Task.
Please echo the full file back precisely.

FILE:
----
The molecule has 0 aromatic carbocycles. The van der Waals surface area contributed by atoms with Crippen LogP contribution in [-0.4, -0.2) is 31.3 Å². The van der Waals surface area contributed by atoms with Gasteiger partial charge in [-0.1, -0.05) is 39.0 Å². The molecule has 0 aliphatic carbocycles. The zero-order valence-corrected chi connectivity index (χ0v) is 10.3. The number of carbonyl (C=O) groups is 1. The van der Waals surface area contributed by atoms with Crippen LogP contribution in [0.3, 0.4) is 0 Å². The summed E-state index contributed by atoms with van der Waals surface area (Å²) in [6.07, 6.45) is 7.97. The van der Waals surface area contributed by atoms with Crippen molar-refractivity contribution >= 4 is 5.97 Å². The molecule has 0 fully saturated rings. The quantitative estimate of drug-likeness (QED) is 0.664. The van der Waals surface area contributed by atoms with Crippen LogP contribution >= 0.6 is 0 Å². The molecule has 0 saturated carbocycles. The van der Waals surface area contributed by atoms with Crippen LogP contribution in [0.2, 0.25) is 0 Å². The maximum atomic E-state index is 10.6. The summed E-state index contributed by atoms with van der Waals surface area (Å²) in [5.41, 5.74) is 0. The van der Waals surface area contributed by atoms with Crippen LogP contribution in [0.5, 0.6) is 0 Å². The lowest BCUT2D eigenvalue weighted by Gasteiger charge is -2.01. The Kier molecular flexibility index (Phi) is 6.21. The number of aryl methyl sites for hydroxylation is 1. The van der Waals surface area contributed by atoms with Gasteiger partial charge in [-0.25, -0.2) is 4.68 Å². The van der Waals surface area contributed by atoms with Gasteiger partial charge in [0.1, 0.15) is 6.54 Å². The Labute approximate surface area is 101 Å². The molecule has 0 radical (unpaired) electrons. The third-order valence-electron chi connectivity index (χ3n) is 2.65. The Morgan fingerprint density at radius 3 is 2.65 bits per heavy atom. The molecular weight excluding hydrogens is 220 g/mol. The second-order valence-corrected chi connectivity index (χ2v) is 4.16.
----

The molecule has 0 aromatic carbocycles. The van der Waals surface area contributed by atoms with Crippen LogP contribution in [-0.4, -0.2) is 31.3 Å². The van der Waals surface area contributed by atoms with Gasteiger partial charge in [-0.1, -0.05) is 39.0 Å². The molecule has 0 aliphatic carbocycles. The zero-order valence-corrected chi connectivity index (χ0v) is 10.3. The number of carbonyl (C=O) groups is 1. The van der Waals surface area contributed by atoms with Crippen LogP contribution in [0.3, 0.4) is 0 Å². The summed E-state index contributed by atoms with van der Waals surface area (Å²) in [6.07, 6.45) is 7.97. The van der Waals surface area contributed by atoms with Crippen molar-refractivity contribution >= 4 is 5.97 Å². The molecule has 0 fully saturated rings. The quantitative estimate of drug-likeness (QED) is 0.664. The van der Waals surface area contributed by atoms with Crippen LogP contribution >= 0.6 is 0 Å². The molecule has 0 saturated carbocycles. The van der Waals surface area contributed by atoms with Crippen LogP contribution in [0.2, 0.25) is 0 Å². The maximum atomic E-state index is 10.6. The summed E-state index contributed by atoms with van der Waals surface area (Å²) in [5.41, 5.74) is 0. The van der Waals surface area contributed by atoms with Crippen LogP contribution in [0.5, 0.6) is 0 Å². The lowest BCUT2D eigenvalue weighted by Gasteiger charge is -2.01. The Kier molecular flexibility index (Phi) is 6.21. The number of aryl methyl sites for hydroxylation is 1. The van der Waals surface area contributed by atoms with Gasteiger partial charge in [-0.25, -0.2) is 4.68 Å². The van der Waals surface area contributed by atoms with Gasteiger partial charge in [0.1, 0.15) is 6.54 Å². The Labute approximate surface area is 101 Å². The molecule has 0 radical (unpaired) electrons. The third-order valence-electron chi connectivity index (χ3n) is 2.65. The Morgan fingerprint density at radius 3 is 2.65 bits per heavy atom. The molecular weight excluding hydrogens is 220 g/mol. The second-order valence-corrected chi connectivity index (χ2v) is 4.16.